Wednesday, February 15, 2012

The insect survival guide

Rowan Hooper, news editor
9780520269125.jpgINSECTS make up 75 per cent of all known animal species. That's about 900,000 of them, with at least 3 million yet to be identified. It's a vast subject area, but veteran entomologist Gilbert Waldbauer brings it to life by exploring insect warfare - the strategies these creatures employ to protect themselves from predators.
There are times when How Not to Be Eaten feels like one long list of examples, but on the whole this is a rich and detailed book that roams across time and space. Waldbauer cites the work of Victorian naturalists alongside recent studies - examples include the way tiger moths generate ultrasonic sounds to repel hunting bats just as butterflies display don't-eat-me colours.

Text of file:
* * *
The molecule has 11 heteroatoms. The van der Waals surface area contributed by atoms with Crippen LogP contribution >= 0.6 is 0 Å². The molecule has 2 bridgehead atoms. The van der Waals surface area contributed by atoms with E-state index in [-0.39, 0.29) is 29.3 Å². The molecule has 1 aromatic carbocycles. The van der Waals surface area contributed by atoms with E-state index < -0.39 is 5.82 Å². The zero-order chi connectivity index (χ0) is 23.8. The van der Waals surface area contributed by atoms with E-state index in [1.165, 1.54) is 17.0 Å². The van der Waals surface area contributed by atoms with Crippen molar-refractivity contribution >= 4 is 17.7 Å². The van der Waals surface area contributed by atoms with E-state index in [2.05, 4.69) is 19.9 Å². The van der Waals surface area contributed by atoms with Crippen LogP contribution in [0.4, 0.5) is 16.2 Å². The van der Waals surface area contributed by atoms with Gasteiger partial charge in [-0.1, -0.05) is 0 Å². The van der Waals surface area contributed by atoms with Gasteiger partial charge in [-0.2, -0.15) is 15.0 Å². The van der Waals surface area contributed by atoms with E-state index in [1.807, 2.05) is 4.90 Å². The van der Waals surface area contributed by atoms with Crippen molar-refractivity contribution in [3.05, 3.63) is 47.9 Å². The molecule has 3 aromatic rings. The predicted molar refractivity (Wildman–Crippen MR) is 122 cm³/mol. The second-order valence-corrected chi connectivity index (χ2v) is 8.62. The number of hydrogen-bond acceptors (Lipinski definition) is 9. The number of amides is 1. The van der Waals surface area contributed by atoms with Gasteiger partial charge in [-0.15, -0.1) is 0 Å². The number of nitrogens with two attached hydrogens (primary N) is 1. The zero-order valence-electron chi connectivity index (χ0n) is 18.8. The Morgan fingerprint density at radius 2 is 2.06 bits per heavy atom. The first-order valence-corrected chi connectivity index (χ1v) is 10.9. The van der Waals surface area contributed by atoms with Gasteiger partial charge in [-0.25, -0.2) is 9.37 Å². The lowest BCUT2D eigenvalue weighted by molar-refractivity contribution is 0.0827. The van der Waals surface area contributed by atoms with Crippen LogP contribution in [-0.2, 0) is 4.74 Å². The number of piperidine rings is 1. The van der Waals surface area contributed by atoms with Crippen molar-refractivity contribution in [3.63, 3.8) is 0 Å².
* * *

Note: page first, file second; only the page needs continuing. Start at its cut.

The book describes insects from all over the world, interspersed with anecdotes from Waldbauer's own field trips. Some of my favourites include the spider in South America that catches moths by swinging a bolus of sticky glue on the end of a silk thread - humans are the only other species to use a similar weapon. Then there are the burrowing owls in southern Florida that hunt beetles by scattering lumps of cattle dung as bait. Or the Burnet moth, common in Europe, which secretes deadly hydrogen cyanide stored in its exoskeleton.
Chemical warfare, camouflage, ambush. Sun Tzu could have learned a lot from insects when he wrote The Art of War.

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